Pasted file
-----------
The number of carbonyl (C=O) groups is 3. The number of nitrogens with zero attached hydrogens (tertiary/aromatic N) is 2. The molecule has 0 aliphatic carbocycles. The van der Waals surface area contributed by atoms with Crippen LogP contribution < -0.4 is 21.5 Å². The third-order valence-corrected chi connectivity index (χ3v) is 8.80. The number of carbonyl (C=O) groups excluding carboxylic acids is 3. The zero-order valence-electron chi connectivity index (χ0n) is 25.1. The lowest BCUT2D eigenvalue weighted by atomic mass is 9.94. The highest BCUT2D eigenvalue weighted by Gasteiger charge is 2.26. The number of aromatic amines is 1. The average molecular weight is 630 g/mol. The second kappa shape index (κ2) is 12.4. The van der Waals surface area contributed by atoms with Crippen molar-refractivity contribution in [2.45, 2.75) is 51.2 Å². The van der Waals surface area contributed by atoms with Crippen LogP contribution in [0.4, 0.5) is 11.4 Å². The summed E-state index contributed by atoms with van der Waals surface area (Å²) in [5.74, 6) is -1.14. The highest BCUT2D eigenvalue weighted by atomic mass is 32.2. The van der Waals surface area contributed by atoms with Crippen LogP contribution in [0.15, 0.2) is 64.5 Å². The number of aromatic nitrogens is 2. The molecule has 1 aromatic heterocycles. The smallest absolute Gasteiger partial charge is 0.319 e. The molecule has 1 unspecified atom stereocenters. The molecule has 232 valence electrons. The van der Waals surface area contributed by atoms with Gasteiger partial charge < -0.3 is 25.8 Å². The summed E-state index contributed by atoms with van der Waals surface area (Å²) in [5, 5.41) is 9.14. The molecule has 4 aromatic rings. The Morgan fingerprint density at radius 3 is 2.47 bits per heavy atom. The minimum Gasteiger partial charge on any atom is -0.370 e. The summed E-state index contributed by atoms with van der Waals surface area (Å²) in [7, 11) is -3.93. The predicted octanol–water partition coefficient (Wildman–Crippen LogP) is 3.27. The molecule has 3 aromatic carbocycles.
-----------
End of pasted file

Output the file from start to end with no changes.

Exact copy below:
The number of carbonyl (C=O) groups is 3. The number of nitrogens with zero attached hydrogens (tertiary/aromatic N) is 2. The molecule has 0 aliphatic carbocycles. The van der Waals surface area contributed by atoms with Crippen LogP contribution < -0.4 is 21.5 Å². The third-order valence-corrected chi connectivity index (χ3v) is 8.80. The number of carbonyl (C=O) groups excluding carboxylic acids is 3. The zero-order valence-electron chi connectivity index (χ0n) is 25.1. The lowest BCUT2D eigenvalue weighted by atomic mass is 9.94. The highest BCUT2D eigenvalue weighted by Gasteiger charge is 2.26. The number of aromatic amines is 1. The average molecular weight is 630 g/mol. The second kappa shape index (κ2) is 12.4. The van der Waals surface area contributed by atoms with Crippen molar-refractivity contribution in [2.45, 2.75) is 51.2 Å². The van der Waals surface area contributed by atoms with Crippen LogP contribution in [0.4, 0.5) is 11.4 Å². The summed E-state index contributed by atoms with van der Waals surface area (Å²) in [5.74, 6) is -1.14. The highest BCUT2D eigenvalue weighted by atomic mass is 32.2. The van der Waals surface area contributed by atoms with Crippen LogP contribution in [0.15, 0.2) is 64.5 Å². The number of aromatic nitrogens is 2. The molecule has 1 aromatic heterocycles. The smallest absolute Gasteiger partial charge is 0.319 e. The molecule has 1 unspecified atom stereocenters. The molecule has 232 valence electrons. The van der Waals surface area contributed by atoms with Gasteiger partial charge < -0.3 is 25.8 Å². The summed E-state index contributed by atoms with van der Waals surface area (Å²) in [5, 5.41) is 9.14. The molecule has 4 aromatic rings. The Morgan fingerprint density at radius 3 is 2.47 bits per heavy atom. The minimum Gasteiger partial charge on any atom is -0.370 e. The summed E-state index contributed by atoms with van der Waals surface area (Å²) in [7, 11) is -3.93. The predicted octanol–water partition coefficient (Wildman–Crippen LogP) is 3.27. The molecule has 3 aromatic carbocycles.